## Mathematical Questions and SolutionsF. Hodgson., 1865 - Mathematics |

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angle asymptotes axes axis becomes centre chord circle circumscribing coincide common conic conjugate constant construction contained coordinates corresponding curve denote described determined diameter difference double draw drawn ellipse envelope equal equation evidently expression fact figure FITZGERALD fixed points follows four given line given points harmonic hence hyperbola infinity inscribed intersection involution joining known latter locus meet middle points obtain opposite origin pairs parallel pass pencil perpendiculars plane points of contact polar position problem Proposed prove quadrilateral Question radius reference relative respectively result segments semicircle shown sides similar similarly Solution sphere square straight line suppose taking tangent theorem third touch triangle ABC vertices whence

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Page 16 - The line joining the middle points of two sides of a triangle is parallel to the third side and equal to half of the third side.

Page 41 - IF a straight line be divided into two equal, and also into two unequal parts ; the squares of the two unequal parts are together double of the square of half the line, and of the square of the line between the points of section.

Page 23 - There are n points in a plane, no three of which are in the same straight line with the exception of p, which are all in the same straight line; find the number of lines which result from joining them.

Page 36 - But this amounts to saying that if we join any three of the five points by a plane, and the other two by a line, the line and plane are conjugates. This statement makes no mention of the particular point taken for centre; and we conclude as before, that if five conicoids are drawn, by taking each of five points in succession for centre, and the remaining four for a self-conjugate tetrahedron, these five conicoids will be similar and similarly situated. A line and its conjugate plane cut the plane...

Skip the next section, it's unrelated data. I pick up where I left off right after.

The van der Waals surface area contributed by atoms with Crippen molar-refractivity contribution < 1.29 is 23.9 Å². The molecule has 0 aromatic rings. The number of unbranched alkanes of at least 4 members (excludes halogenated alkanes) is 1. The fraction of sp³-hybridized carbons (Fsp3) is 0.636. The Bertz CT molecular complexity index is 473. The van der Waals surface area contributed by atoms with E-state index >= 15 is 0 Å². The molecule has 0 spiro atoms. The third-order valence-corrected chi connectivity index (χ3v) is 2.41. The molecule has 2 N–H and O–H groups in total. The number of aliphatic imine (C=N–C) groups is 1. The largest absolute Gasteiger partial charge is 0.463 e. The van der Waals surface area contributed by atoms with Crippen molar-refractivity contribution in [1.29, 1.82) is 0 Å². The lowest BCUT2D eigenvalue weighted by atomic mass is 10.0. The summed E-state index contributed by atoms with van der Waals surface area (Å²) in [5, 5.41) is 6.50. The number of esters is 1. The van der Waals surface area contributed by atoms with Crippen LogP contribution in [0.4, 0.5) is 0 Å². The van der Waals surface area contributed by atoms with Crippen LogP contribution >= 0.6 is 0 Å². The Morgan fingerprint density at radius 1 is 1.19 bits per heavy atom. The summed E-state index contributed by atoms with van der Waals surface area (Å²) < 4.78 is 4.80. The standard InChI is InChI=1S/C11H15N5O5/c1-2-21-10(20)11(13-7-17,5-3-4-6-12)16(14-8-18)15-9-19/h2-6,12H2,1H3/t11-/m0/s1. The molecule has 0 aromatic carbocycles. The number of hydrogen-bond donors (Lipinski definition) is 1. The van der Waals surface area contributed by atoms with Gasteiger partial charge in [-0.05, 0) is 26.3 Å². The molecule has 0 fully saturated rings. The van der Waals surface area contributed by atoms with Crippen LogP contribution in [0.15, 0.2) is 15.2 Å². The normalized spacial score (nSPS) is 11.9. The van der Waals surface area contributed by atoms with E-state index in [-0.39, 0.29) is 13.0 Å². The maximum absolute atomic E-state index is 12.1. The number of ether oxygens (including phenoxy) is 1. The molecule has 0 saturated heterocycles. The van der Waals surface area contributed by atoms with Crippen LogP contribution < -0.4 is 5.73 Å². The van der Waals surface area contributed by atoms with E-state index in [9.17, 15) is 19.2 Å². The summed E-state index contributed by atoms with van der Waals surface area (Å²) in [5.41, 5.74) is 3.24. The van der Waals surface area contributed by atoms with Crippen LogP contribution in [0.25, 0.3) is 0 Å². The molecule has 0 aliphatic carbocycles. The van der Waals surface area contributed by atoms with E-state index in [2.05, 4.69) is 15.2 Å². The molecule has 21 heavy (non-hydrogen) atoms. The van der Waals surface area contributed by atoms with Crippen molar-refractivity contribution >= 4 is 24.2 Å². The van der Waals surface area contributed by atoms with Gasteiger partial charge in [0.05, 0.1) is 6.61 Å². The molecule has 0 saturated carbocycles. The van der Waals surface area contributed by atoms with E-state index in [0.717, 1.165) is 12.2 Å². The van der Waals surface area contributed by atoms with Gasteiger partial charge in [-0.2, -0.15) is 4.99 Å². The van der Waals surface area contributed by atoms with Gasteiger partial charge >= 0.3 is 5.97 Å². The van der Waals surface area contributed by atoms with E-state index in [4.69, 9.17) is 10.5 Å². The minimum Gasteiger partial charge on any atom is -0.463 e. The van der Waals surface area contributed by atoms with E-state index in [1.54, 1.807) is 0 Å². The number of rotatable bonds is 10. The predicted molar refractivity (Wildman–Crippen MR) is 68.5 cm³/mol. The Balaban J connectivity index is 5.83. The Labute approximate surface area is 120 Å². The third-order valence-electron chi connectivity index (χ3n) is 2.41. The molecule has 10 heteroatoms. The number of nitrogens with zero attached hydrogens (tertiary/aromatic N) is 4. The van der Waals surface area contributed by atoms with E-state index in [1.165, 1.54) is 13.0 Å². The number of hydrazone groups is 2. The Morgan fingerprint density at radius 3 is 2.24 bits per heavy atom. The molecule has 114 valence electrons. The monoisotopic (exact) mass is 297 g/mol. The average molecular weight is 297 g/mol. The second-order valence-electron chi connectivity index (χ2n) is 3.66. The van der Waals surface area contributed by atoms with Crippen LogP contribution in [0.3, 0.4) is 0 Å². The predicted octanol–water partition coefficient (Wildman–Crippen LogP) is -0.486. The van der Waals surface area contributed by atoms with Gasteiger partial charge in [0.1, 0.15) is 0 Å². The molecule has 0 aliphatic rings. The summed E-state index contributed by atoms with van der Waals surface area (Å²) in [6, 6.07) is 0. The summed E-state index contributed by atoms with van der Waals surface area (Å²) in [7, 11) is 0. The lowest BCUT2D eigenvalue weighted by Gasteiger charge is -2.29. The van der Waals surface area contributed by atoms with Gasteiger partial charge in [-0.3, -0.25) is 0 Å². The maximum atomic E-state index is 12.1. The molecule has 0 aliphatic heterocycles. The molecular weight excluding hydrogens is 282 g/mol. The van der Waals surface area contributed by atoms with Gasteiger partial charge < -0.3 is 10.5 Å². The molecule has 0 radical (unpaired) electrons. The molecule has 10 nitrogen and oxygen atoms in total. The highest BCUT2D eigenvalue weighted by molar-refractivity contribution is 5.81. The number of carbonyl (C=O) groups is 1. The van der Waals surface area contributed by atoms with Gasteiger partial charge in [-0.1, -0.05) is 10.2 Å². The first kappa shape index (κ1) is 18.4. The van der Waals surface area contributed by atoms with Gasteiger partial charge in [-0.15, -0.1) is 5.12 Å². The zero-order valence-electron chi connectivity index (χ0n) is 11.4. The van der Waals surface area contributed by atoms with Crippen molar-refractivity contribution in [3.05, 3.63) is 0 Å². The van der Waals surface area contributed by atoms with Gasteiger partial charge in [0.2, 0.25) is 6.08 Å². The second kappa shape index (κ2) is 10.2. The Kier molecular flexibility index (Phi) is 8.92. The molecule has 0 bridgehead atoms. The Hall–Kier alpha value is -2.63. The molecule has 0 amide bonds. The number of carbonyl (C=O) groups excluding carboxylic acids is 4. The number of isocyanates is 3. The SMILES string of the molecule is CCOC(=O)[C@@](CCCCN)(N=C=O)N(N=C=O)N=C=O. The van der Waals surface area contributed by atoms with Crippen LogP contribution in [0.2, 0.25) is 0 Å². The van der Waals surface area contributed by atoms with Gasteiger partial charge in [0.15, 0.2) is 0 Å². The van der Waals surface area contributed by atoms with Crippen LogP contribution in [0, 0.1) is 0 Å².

Page 106 - Construct a triangle, having given the base, tho vertical angle, and the length of the straight line drawn from the vertex to the base bisecting the vertical angle. 551. A, B, C are three given points in the circumference of a given circle : find a point P such that if AP, BP, CP meet the circumference at D, E, F respectively, the arcs DE, EF may be equal to given arcs. 552. Find...

Page 109 - If from the intersection of the diagonals of a quadrilateral inscribed in a circle perpendiculars be...

Page 82 - And this again is a particular case ofthat wonderful proposition, the involution of cubics: — All the cubics which pass through eight fixed points pass also through a ninth point. Finally, reciprocate the whole figure in respect of the self-conjugate circle of any of the triangles 234, &c. We thus get the locus of a point where the normal at (1) meets again a rectangular hyperbola circumscribing the quadrangle ; it is a cubic having its asymptotes parallel to the sides of 234, and with a double...

Page 63 - B6 in Q; QA meets Cc in r; and so on. Prove that, after going twice round the triangle in this way, we always come back to the same point. Show that the theorem is its own reciprocal. Find the analogous properties of a skew quadrilateral in space, and of a polygon of n sides in a plane. Solution by PnOFESSOB CAYLEY.

Page 92 - ... of the hodograph. Then Sp' is parallel to the tangent at p, which again is parallel to SP. Hence PSp' is a straight line. Also, since p belongs (by hypothesis) to a central orbit, the tangent at p' is parallel to Sp, ie, to the tangent at P. Hence the locus of p' is similar to that of P, and therefore Sp